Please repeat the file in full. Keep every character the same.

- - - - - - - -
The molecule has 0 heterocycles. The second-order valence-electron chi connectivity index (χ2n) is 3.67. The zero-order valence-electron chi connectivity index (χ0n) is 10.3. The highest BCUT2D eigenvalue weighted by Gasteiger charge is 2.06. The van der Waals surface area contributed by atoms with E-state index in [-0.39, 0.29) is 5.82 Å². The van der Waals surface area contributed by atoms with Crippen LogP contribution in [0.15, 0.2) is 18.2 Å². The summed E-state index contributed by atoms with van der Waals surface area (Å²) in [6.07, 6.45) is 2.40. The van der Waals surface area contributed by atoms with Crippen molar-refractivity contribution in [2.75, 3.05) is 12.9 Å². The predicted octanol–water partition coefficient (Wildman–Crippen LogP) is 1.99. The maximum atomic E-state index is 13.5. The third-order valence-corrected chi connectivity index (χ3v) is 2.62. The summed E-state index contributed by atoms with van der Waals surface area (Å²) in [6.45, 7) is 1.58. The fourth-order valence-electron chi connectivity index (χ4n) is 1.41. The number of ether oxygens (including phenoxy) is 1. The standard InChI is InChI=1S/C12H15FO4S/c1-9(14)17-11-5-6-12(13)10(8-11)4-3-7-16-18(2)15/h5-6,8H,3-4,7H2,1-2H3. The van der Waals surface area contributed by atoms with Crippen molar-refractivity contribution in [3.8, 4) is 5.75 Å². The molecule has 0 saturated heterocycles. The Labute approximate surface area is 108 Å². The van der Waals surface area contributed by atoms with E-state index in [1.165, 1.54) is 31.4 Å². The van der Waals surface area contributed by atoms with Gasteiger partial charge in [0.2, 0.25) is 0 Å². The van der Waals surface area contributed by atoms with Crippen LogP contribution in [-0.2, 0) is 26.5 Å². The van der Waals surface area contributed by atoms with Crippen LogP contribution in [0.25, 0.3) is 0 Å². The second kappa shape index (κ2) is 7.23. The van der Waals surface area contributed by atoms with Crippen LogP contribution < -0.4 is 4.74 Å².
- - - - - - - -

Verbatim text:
The molecule has 0 heterocycles. The second-order valence-electron chi connectivity index (χ2n) is 3.67. The zero-order valence-electron chi connectivity index (χ0n) is 10.3. The highest BCUT2D eigenvalue weighted by Gasteiger charge is 2.06. The van der Waals surface area contributed by atoms with E-state index in [-0.39, 0.29) is 5.82 Å². The van der Waals surface area contributed by atoms with Crippen LogP contribution in [0.15, 0.2) is 18.2 Å². The summed E-state index contributed by atoms with van der Waals surface area (Å²) in [6.07, 6.45) is 2.40. The van der Waals surface area contributed by atoms with Crippen molar-refractivity contribution in [2.75, 3.05) is 12.9 Å². The predicted octanol–water partition coefficient (Wildman–Crippen LogP) is 1.99. The maximum atomic E-state index is 13.5. The third-order valence-corrected chi connectivity index (χ3v) is 2.62. The summed E-state index contributed by atoms with van der Waals surface area (Å²) in [6.45, 7) is 1.58. The fourth-order valence-electron chi connectivity index (χ4n) is 1.41. The number of ether oxygens (including phenoxy) is 1. The standard InChI is InChI=1S/C12H15FO4S/c1-9(14)17-11-5-6-12(13)10(8-11)4-3-7-16-18(2)15/h5-6,8H,3-4,7H2,1-2H3. The van der Waals surface area contributed by atoms with Crippen molar-refractivity contribution in [3.8, 4) is 5.75 Å². The molecule has 0 saturated heterocycles. The Labute approximate surface area is 108 Å². The van der Waals surface area contributed by atoms with E-state index in [1.165, 1.54) is 31.4 Å². The van der Waals surface area contributed by atoms with Gasteiger partial charge in [0.2, 0.25) is 0 Å². The van der Waals surface area contributed by atoms with Crippen LogP contribution in [-0.2, 0) is 26.5 Å². The van der Waals surface area contributed by atoms with Crippen LogP contribution in [0.25, 0.3) is 0 Å². The second kappa shape index (κ2) is 7.23. The van der Waals surface area contributed by atoms with Crippen LogP contribution < -0.4 is 4.74 Å².